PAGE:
Midnight Family

*** Documentarian Luke Lorentzen (Netflix's Last Chance U) spent three years and 85 nights inside a Mexico City ambulance winding up for this 80-minute gut punch. With oxygen tanks rattling and stethoscopes whipping, we ride along in the Ochoa family's privately owned emergency wagon—an unregulated operation in a metropolis with only a few dozen public ambulances. In full sirens-blaring veritae, the camera can't hide in a van crowded with multiple generations of Ochoas, but Lorentzen has polished their black-market trade into a stylish, escalating narrative. That's a shrewd choice for hooking an international audience, even if a little more grit, patience and informality might have deepened the portrait after the initial rush subsides. Still, Midnight Family's themes are as serious as the blitzes to the hospital. This glimpse of Mexico City reveals capitalism at its most nightmarish—a cottage industry fueled by tragedy and made profitable by shame. The Ochoas, then, are forced into an impossible paradox of social service and scavenging, and you can feel the family ache a little even when their gambit is working. Spend enough nights in the back of such an ambulance and it's not the sight of blood that'll turn your stomach; it's the salesmanship. NR. CHANCE SOLEM-PFEIFER. Living Room.

The Gentlemen

*** That Guy Ritchie's latest film is a British crime caper should surprise no one, but with The Gentlemen, the English filmmaker has managed to breathe new and entertaining life into his favorite genre. The story hinges on American expat and marijuana kingpin Mickey (Matthew McConaughey, terrible and bored here—he's better in those car commercials), who causes a stir by announcing he's cashing out. Despite McConaughey's lackluster performance, the director coaxes some of the best work out of Hugh Grant as a smarmy PI and Colin Farrell, whose absurdist track suit-clad Coach steals every scene he's in. Ritchie's writing is also top-notch here: The script provides a heavy dose of meta in-jokes on top of the usual witty Cockney tough-guy dialogue. Your enjoyment of The Gentlemen will largely depend on your patience for Ritchie's aesthetic in 2020, as the film is essentially an exercise in Guy Ritchie-ness. But the director proves the horse he's beating isn't dead quite yet. R. DONOVAN FARLEY. Dine-In Progress Ridge 13, Vancouver Mall 23, Cedar Hills, Clackamas, Eastport, Laurelhurst, Bridgeport, Cascade, Cinema 99, City Center, Division, Evergreen Parkway, Fox Tower, Lloyd, Tigard, Studio One.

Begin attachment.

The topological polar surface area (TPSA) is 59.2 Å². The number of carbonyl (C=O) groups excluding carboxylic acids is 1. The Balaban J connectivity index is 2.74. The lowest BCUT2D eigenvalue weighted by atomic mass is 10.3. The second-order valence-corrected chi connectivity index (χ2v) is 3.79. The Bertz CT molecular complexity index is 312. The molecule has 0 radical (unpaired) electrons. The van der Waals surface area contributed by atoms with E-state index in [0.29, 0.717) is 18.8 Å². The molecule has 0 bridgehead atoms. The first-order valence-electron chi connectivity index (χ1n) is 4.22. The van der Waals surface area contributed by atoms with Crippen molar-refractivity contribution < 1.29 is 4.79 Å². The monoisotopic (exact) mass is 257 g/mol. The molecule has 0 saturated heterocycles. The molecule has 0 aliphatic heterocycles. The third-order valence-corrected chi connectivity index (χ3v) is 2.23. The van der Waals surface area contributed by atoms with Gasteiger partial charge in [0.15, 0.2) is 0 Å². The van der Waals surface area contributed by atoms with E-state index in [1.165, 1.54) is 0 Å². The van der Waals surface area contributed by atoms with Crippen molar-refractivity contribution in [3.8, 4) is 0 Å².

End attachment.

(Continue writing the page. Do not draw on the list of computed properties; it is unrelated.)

The Turning

* The Turning, based on Henry James' paranoid novella The Turn of the Screw, opens with the new nanny (Mackenzie Davis) driving toward a gothic mansion. "Incredible," she says while taking in the thick fog and acres of silence. The atmosphere really is incredible. But the rest of this horror flick is as hollow as a mannequin. Part of the problem is Floria Sigismondi's direction, which has none of the luxurious self-indulgence her music videos with David Bowie ("The Stars Are Out Tonight") and Marilyn Manson ("The Beautiful People") exhibited. Also missing is James' eerie potency. It isn't long before the nanny, Kate, begins hearing creaking floors and footsteps in the night. Could they be the little girl (Brooklynn Prince)? Or the weird teenager who keeps hitting on her (Finn Wolfhard)? Maybe it's ghosts—or maybe she is losing her mind. The script, written by twin brothers Chad and Carey Hayes (The Conjuring), frustratingly gives us more questions than answers. And then there's the ending. Instead of going the route of the classic story, the movie veers off course and delivers a climax with multiple twists, giving new meaning to the term "loose screw." PG-13. ASHER LUBERTO. Dine-In Progress Ridge 13, Mill Plain 8, Vancouver Mall 23, Cedar Hills, Clackamas, Cornelius, Eastport, Oak Grove, Bridgeport, Cascade, Cinema 99, City Center, Division, Evergreen Parkway, Lloyd, Pioneer Place, Sherwood, Tigard.